Black Rock, A Two Kettle Chief
A look at one of the paintings from my August 5th show at Legacy Gallery, Portraits of Honor
Black Rock, A Two Kettle Chief
Source material originally painted by George Catlin
About Black RockGeorge Catlin painted Two Kettles chief Black Rock, also called Ee-ah-sa-pa, in the 1830s. Black Rock was respected and admired by the fur traders with whom he did business, so much so that the traders requested a copy of his portrait from Catlin, as well as a copy of the one Catlin painted of Black Rock’s daughter, to hang in their home.
Catlin describes Black Rock in his full state dress, when he came to sit for his portrait:
The first who stepped forward for his portrait was Ee-ah-sa-pa (The Black Rock) chief of the Nee-caw-wee-gee band, a fall and fine looking man, of six feet or more in stature; in a splendid dress, with his lance in his hand; with his pictured robe thrown gracefully over his shoulders, and his head-dress made of war-eagles’ quills and ermine skins, falling in a beautiful crest over his back, quite down to his feet, and surmounted on the top with a pair of horns denoting him head leader or war-chief of his band.
This man has been a constant and faithful friend of Mr. McKenzie and others of the Fur Traders, who held him in high estimation, both as an honorable and valiant man, and an estimable companion.
About the Two Kettles Band:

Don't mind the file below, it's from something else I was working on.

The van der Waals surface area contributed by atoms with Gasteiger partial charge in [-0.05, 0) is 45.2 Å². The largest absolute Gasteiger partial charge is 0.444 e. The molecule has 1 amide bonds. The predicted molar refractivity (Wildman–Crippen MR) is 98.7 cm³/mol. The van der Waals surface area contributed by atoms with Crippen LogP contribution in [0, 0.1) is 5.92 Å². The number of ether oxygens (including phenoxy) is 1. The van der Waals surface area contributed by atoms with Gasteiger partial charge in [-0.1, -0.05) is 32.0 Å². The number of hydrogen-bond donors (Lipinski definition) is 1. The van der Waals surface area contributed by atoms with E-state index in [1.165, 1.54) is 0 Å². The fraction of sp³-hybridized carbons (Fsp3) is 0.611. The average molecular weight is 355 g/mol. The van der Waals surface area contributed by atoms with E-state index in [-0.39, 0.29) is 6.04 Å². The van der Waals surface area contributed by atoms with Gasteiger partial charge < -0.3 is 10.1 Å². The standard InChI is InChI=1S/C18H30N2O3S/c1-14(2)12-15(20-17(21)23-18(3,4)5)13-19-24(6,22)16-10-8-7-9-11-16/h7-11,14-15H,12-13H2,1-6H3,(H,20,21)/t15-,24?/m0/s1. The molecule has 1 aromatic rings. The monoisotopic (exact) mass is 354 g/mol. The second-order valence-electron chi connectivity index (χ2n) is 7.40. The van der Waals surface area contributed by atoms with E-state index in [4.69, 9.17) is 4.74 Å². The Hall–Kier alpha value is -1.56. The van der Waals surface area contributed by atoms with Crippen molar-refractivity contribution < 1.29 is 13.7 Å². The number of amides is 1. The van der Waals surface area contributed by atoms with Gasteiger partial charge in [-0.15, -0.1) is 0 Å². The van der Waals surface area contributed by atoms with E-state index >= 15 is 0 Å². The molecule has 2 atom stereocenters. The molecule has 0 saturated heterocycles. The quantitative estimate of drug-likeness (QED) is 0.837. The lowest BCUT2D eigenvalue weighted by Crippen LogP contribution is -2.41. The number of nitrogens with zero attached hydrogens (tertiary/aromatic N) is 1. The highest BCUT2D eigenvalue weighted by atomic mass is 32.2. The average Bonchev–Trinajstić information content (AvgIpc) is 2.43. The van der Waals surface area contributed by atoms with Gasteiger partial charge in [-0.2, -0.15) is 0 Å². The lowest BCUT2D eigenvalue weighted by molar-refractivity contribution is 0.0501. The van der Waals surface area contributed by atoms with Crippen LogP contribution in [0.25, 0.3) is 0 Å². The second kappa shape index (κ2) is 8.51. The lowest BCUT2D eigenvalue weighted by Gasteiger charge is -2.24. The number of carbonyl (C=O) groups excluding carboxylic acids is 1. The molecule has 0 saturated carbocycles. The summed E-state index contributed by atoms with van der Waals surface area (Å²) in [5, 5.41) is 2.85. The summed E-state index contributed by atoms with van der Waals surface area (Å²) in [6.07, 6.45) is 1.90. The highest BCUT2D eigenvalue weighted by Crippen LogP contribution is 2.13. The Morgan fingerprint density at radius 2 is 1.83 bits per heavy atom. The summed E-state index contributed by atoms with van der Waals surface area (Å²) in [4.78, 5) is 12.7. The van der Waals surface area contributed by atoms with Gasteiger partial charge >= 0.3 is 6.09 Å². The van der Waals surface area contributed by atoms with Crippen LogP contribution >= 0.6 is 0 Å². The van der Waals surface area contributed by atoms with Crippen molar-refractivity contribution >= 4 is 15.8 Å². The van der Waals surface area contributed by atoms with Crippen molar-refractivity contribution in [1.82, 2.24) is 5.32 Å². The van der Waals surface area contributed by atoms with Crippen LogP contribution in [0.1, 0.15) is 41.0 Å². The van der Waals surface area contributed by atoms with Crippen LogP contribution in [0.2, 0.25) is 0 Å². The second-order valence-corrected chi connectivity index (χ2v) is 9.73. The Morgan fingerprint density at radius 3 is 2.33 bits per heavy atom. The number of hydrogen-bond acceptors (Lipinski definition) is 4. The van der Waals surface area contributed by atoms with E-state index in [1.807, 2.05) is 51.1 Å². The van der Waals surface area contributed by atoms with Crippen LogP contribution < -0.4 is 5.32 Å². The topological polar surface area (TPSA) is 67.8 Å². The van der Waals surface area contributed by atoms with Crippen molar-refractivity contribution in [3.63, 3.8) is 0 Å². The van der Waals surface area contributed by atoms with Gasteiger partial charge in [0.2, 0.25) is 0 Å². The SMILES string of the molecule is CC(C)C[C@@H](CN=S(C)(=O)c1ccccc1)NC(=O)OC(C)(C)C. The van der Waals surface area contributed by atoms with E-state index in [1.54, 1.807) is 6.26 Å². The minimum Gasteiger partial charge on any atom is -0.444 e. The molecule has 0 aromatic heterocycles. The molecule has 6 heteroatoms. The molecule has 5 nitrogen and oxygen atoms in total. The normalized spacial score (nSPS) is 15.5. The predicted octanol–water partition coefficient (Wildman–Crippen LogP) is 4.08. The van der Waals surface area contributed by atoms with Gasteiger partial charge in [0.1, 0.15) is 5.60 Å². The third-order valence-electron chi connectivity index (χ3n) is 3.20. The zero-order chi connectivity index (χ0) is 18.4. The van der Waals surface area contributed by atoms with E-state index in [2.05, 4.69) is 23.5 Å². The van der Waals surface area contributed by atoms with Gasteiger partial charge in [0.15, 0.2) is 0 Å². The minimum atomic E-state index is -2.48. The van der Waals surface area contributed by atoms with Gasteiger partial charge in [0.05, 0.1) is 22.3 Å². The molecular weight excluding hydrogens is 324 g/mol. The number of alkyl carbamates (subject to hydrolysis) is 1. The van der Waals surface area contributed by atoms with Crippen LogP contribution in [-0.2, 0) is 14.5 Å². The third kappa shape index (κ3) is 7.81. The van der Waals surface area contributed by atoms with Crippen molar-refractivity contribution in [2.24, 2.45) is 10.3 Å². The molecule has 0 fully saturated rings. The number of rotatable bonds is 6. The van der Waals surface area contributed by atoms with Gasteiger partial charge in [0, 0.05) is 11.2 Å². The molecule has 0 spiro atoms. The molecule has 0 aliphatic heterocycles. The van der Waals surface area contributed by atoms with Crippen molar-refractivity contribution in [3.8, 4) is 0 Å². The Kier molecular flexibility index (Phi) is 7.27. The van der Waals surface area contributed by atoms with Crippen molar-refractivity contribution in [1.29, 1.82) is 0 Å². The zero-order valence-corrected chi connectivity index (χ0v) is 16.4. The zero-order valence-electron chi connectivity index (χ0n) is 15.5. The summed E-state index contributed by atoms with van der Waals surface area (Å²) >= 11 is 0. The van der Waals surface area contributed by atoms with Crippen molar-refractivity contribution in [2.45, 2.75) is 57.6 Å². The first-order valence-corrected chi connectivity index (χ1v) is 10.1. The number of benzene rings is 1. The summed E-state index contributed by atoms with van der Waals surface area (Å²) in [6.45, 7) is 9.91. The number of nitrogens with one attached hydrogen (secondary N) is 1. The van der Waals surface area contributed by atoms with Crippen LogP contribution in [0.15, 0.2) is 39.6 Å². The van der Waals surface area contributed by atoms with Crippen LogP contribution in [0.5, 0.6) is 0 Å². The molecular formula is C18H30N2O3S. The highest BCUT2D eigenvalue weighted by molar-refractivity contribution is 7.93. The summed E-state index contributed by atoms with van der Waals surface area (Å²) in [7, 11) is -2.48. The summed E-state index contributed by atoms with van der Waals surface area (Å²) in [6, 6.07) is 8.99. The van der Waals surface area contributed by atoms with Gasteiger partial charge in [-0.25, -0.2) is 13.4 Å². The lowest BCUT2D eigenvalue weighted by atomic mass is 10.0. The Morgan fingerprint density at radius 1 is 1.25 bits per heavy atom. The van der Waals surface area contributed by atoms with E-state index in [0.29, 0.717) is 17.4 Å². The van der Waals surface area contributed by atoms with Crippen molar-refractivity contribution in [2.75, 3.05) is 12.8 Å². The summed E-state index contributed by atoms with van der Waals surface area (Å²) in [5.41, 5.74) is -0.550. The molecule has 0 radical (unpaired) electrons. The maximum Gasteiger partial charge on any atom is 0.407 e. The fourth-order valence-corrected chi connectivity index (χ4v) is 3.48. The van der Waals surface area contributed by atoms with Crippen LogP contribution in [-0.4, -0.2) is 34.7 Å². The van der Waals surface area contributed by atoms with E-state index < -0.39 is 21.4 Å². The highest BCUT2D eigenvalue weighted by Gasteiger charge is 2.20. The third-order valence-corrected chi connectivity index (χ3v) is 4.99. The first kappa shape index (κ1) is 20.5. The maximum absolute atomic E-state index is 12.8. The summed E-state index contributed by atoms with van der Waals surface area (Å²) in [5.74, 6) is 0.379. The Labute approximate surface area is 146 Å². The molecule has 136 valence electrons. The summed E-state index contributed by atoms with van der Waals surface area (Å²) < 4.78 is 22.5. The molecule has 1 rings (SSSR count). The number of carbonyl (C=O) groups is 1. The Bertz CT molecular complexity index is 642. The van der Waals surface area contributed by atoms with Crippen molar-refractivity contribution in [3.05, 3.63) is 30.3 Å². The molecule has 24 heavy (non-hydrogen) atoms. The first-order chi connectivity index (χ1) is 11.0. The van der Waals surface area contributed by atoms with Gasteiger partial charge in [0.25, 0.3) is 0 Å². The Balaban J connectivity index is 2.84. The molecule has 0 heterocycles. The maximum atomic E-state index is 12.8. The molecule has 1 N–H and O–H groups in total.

Two Kettles or “Two Boilings” (Oóhe Núŋpa) was a sub division of the Lakota tribe (i.e., the Sioux).
The band appeared to number 800 people (60 to 100 lodges) in the 1830s. Observers claimed the Two Kettles lived among herds of buffalo or lived separate from other bands by the Cheyenne River and the Missouri River. The tribe respected American traders and visitors and hunted skillfully. Early on, they rarely engaged in warfare but later did so. Later still, they signed a treaty agreeing not to attack others except in self-defense.
The Two Kettles (Oohe-nompa) were closely associated with the Miniconjou, originally a sub-band within the Broken Arrow band, which broke up in 1840. The Two Kettle band then formed an autonomous line of descent, with the rest of the Broken Arrow band either remaining part of the Miniconjou tribal association, or joining relatives in other parts of the Teton tribal domain (Oglala, Brule, and Hunkpapa).
Unlike the Broken Arrow Band, which had a bad reputation according to traders and observers (“not well looked upon by the other bands of Sioux, being considered rather refractory and ungovernable”) – the Two Kettles would create a very different kind of community.
At a time in the 1840s when the first hints of buffalo depletion were apparent, the Two Kettle leadership developed a new strategy. They co-operated closely with traders and official US personnel, settling near such trading posts as Fort George and Fort Pierre. Some groups planted small gardens of corn and beans. E. T. Denig described the Two Kettles as thrifty, able hunters who trapped for fine furs and participated only marginally in the expansionist war complex identified with most Tetons.
Many Teton peoples approved this response to the gathering resource crisis. The proof can be seen in the growth of the Two Kettles band, which expanded from 60 lodges in 1850 to 170 lodges just fifteen years later, indicating that many people were marrying into the band, signifying general approval.
About the Portraits of Honor by James Ayers show
Please follow the link to read more about Portraits of Honor by James Ayers.